Although Thessaloniki is predominantly a modern city, rebuilt in the 20th Century following the 1917 fire, as we walked around the streets we kept stumbling on old, stone churches, mainly from the Byzantine era.
Churches in Britain, and most of the European countries I’ve previously visited tend to be Mainly Gothic (including Gothic revival) and Romanesque, with some Neo-Classical and Modern buildings. So seeing these Byzantine buildings was a new experience. Their architecture is quite different – no Gothic style tall pointed arches, slender columns and flying buttresses in these churches.
The main architectural feature of Byzantine churches is usually a great central dome. The buildings tend to be constructed from brick, not stone and relatively plain on the outside. But the inside is very different with the walls and ceilings covered with mosaics and gold leaf.
One of the distinguishing features of the Greek Orthodox Church is the prominence of Icons. All the churches we saw had several in prominent positions inside the church and also outside in small outside chapels. Greek visitors to the churches would kiss the icons – something rather surprising to someone who was brought up a Protestant. Worshipping graven images being something of an anathema!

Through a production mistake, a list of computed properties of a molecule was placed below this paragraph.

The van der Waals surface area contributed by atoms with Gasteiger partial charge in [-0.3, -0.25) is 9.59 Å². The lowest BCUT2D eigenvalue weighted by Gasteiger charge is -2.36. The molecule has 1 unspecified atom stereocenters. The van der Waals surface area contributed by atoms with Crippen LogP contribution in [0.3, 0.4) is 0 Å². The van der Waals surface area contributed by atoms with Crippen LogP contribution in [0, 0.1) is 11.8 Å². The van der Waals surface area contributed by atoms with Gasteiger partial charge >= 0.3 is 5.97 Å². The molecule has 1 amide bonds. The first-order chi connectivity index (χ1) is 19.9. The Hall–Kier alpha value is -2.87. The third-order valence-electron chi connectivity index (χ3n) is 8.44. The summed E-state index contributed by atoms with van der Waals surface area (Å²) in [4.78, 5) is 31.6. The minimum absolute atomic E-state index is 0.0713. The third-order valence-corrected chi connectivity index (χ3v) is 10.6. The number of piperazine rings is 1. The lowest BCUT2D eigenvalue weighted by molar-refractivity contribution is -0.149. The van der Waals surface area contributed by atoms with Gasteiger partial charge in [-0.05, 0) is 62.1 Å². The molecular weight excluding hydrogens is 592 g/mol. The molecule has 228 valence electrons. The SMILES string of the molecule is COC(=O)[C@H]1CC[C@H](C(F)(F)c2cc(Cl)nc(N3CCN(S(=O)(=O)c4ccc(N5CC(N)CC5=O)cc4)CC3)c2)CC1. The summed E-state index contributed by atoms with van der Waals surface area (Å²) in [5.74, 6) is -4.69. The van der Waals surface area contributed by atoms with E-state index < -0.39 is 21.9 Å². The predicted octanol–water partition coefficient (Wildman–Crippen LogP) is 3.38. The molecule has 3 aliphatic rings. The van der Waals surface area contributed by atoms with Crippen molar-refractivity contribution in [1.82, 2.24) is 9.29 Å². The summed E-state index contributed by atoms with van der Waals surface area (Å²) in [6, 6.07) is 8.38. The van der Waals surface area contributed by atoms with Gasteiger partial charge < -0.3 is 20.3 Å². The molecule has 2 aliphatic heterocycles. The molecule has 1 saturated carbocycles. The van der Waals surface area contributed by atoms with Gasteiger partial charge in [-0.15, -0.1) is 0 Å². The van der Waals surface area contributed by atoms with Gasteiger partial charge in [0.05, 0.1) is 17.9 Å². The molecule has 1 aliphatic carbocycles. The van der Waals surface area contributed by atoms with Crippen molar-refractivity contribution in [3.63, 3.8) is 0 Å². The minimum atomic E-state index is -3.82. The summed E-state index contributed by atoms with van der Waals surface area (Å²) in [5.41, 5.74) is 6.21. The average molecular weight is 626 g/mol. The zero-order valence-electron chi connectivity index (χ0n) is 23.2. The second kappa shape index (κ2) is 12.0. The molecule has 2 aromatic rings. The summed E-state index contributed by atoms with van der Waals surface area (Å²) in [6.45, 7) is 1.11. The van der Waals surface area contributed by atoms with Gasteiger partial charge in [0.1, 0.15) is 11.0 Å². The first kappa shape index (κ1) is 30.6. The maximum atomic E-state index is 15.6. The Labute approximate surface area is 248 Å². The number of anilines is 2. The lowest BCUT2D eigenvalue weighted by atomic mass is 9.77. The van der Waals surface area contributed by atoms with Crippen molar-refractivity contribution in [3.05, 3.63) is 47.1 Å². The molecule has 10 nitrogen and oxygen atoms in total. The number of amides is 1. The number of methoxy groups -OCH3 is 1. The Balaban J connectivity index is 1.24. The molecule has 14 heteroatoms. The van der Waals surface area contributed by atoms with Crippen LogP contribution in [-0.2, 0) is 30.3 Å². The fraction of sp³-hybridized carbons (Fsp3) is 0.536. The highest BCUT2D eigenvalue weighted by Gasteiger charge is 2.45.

Two of the oldest churches in the city are the Hagios Demetrios (7th century) and Hagia Sophia (8th century. We managed to take a look inside both of these. They were both very sumptuously decorated with icons, frecoes, musrals, paintings and lots of gold leaf.
The Hagia Sophia was the ‘Great Church’ of Thessaloniki – that is, the city’s cathedral – until its conversion into a mosque in 1523/24. It was significantly damaged during the 1917 fire but has been gradually restored. The restoration of the dome only being finally completed in 1980.
We also visited the Hagios Demetrios which is dedicated to Saint Demetrius, the patron saint of Thessaloniki. There’s been a church on the site since the early 4th century AD with the current structure built between 629 and 634. It was severely damaged during the 1917 fire, but has been restored, although this took many years to complete